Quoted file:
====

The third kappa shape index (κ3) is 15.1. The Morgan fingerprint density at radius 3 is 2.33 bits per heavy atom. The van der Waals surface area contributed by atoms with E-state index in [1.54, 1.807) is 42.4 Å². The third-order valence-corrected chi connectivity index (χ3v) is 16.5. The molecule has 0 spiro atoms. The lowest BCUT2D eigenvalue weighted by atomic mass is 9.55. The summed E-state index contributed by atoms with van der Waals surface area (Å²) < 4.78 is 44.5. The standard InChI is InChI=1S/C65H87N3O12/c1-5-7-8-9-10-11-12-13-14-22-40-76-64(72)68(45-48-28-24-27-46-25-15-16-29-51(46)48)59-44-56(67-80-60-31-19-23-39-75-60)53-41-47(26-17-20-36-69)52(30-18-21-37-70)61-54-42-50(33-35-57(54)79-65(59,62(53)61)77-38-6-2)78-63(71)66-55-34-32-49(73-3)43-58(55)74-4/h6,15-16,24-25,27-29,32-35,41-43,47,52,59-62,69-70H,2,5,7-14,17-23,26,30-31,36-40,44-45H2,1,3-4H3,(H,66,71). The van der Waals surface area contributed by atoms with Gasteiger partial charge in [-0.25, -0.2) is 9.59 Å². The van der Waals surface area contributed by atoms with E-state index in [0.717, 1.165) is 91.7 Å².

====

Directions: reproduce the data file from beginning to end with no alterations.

The third kappa shape index (κ3) is 15.1. The Morgan fingerprint density at radius 3 is 2.33 bits per heavy atom. The van der Waals surface area contributed by atoms with E-state index in [1.54, 1.807) is 42.4 Å². The third-order valence-corrected chi connectivity index (χ3v) is 16.5. The molecule has 0 spiro atoms. The lowest BCUT2D eigenvalue weighted by atomic mass is 9.55. The summed E-state index contributed by atoms with van der Waals surface area (Å²) < 4.78 is 44.5. The standard InChI is InChI=1S/C65H87N3O12/c1-5-7-8-9-10-11-12-13-14-22-40-76-64(72)68(45-48-28-24-27-46-25-15-16-29-51(46)48)59-44-56(67-80-60-31-19-23-39-75-60)53-41-47(26-17-20-36-69)52(30-18-21-37-70)61-54-42-50(33-35-57(54)79-65(59,62(53)61)77-38-6-2)78-63(71)66-55-34-32-49(73-3)43-58(55)74-4/h6,15-16,24-25,27-29,32-35,41-43,47,52,59-62,69-70H,2,5,7-14,17-23,26,30-31,36-40,44-45H2,1,3-4H3,(H,66,71). The van der Waals surface area contributed by atoms with Gasteiger partial charge in [-0.25, -0.2) is 9.59 Å². The van der Waals surface area contributed by atoms with E-state index in [0.717, 1.165) is 91.7 Å².